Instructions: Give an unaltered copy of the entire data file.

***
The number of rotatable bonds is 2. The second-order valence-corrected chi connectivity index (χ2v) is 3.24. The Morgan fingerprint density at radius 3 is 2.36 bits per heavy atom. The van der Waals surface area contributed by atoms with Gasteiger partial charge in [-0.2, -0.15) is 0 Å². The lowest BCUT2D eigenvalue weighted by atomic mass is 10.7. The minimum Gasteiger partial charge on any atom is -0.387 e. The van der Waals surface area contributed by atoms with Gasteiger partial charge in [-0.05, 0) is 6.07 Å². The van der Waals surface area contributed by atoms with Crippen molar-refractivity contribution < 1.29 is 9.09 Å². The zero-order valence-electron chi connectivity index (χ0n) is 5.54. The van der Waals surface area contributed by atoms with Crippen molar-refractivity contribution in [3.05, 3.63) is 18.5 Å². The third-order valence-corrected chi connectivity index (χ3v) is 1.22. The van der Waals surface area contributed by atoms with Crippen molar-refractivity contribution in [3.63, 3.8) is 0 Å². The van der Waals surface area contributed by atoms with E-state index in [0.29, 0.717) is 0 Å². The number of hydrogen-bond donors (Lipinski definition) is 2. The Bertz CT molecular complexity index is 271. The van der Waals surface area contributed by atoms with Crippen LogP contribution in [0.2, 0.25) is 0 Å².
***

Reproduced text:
The number of rotatable bonds is 2. The second-order valence-corrected chi connectivity index (χ2v) is 3.24. The Morgan fingerprint density at radius 3 is 2.36 bits per heavy atom. The van der Waals surface area contributed by atoms with Gasteiger partial charge in [-0.2, -0.15) is 0 Å². The lowest BCUT2D eigenvalue weighted by atomic mass is 10.7. The minimum Gasteiger partial charge on any atom is -0.387 e. The van der Waals surface area contributed by atoms with Gasteiger partial charge in [-0.05, 0) is 6.07 Å². The van der Waals surface area contributed by atoms with Crippen molar-refractivity contribution < 1.29 is 9.09 Å². The zero-order valence-electron chi connectivity index (χ0n) is 5.54. The van der Waals surface area contributed by atoms with Crippen molar-refractivity contribution in [3.05, 3.63) is 18.5 Å². The third-order valence-corrected chi connectivity index (χ3v) is 1.22. The van der Waals surface area contributed by atoms with Crippen molar-refractivity contribution in [3.63, 3.8) is 0 Å². The van der Waals surface area contributed by atoms with E-state index in [0.29, 0.717) is 0 Å². The number of hydrogen-bond donors (Lipinski definition) is 2. The Bertz CT molecular complexity index is 271. The van der Waals surface area contributed by atoms with Crippen LogP contribution in [0.2, 0.25) is 0 Å².